in2gr8mentalhealth speaking at British Psychological Society staff wellbeing conference, Brighton 20
The questions asked are, what can we DO to support staff wellbeing in psychology and the psychological therapies?
We need to attend to the stigma about having lived experience of mental ill health as helpers. We need to talk about this more. The latest information from research at the UCL unit for stigma research, and staff wellbeing audits from the New Savoy Conference/ British Psychological Society, tell us about the prevalence of lived and current experience of mental ill health through the training and qualified populations in clinical psychology.
Wounded healers have forever been a part of the helping professions, this hasn't changed for centuries, and it won't change ongoing and simply needs to be accepted as part of humanity and part of the profession. Those burning out, stretching under what seem like impossible tasks in toxic underfunded services...that can change.
So, what can we do? We can accept who we are in this workforce. We can have open and candid conversations about the gifts that lived experience brings, ways of navigating professional pathways when we need to rest, and we can put a full stop to any abuse about it.
Directors, managers and supervisors on mental health have lived experience, maybe more can find it in themselves to model the presence of this. It really is just a human situation.
HR and Occupational Health need to evidence their training in understanding mental health assessment and, importantly, recovery planning on return to work. Companies need to be trained to understand how non-linear routes to recovery work and evidence protections and support for staff in roles, graded planning together with clinical supervisors. Psychologists have a clear role to play in helping here. The 'business society' needs to understand that if they work their workforce as if they had no heart, the workforce will lose it's heart.
Staff need to know their rights, they need advocacy and a union. Too often we don't allow ourselves the same support we would suggest to those we work with. Organisations have to be responsible and held to account and speaking needs to be made easier at points of vulnerability. And that vulnerability should not be feared, isn't that simply a projection of how much the other fears their own vulnerability? I'll stop short of mandating analysis for all (half joking).
There are pragmatics about how an organisation runs when people need to rest, this need to rest happens for many who don't have a mental health challenge, they have a physical health one, or a family one, or something else. Perhaps working options for staff could be thought out/ laid out more clearly as various pathways for resting and recovering which can be more simply chosen at points of vulnerability. Organisations will lose talent or drive people into the ground if they can't work with people. There will always be people struggling with mental ill health, as with physical health, this just needs to be accepted and properly planned for in the workforce. The people who are struggling should not bear the wrath of organisations who haven't thought through their planning. Unless organisations want to work with robots, then crack on. Why the denial of the fact that people will be unwell for whatever reason?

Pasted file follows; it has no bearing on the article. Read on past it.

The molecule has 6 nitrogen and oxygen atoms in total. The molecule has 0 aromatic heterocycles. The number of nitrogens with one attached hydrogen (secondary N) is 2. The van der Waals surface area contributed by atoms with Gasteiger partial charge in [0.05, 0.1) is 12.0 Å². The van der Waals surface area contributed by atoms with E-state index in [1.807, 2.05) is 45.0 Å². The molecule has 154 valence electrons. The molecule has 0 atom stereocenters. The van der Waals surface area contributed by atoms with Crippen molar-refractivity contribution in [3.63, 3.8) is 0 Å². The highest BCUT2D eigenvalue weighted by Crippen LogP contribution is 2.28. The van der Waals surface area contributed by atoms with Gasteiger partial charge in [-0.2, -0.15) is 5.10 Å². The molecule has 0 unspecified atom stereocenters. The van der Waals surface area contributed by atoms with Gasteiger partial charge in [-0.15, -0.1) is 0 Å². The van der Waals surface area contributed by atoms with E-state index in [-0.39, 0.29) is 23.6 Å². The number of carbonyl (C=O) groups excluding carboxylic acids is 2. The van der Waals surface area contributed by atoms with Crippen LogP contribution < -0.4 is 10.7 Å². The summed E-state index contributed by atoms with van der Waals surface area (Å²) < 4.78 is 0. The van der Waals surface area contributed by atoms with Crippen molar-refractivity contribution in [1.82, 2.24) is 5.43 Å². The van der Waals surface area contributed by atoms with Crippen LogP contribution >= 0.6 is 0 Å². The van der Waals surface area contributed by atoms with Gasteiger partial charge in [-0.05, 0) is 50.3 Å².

We need to attend to the fragmentation of services and chronic underfunding, leading to staff within burning out. Burning out is particular to working within a toxic environment in any organisation or field and can happen to anyone. In health? Professionals crying in corridors, limping home shadows of themselves from their shifts, attending as best they can to the high demand of humans accessing services in a country suffering under austerity and inequality, in fear of loosing the compassion that drove them into the health workforce on the first place...to make a difference.
What can we do to improve staff wellbeing in psychological therapies and psychologists? We can see that it is a chain of interlinked priorities. It needs a full systems response, from the intrapsychic - helping with the pain experienced by the individual staff member, to the extrapsychic - attending to the work environment and policies and procedures in HR and Occupational Health, to stamping out and reporting stigma, abuse and harassment, to clearly informing those in government, from an evidenced base, about the funding needed to invest in the fabric of our health service, the workers who are in it.
Whether we are wounded healers, or whether we are people without lived experience of mental ill health but who are now burning out in sick organisations (or both!), there needs to be a firm stand within psychology and psychological therapies to make sure that good wellbeing work is shared not silo'd, and boundaries are drawn in the sand and vexes are voiced where there are deleterious experiences.
As psychologists and psychological therapists we know about the importance of boundaries to protect health, it is time to speak up through the system and use them to protect ourselves and therefore to protect those we serve in the community. This nurturing is instigated so that it can be passed on. There is no containing of the other, the service user, without containing the container itself, the workforce. Those of us who have broken down and are therapists, understand the importance of our ethics about this, we stop to attend to our self care and healing, so that we can then help others again (some might like the oxygen mask on a plane analogy). This is competence in action and those negotiating this 'move to heal' pathway with all due responsibility and conversation should be respected and praised for doing so, especially when stigma is still so rife! We need to rethink what 'competence' encompasses.
I'm looking forward to speaking candidly at the conferencee on 8th June, details here
Dr Natalie Kemp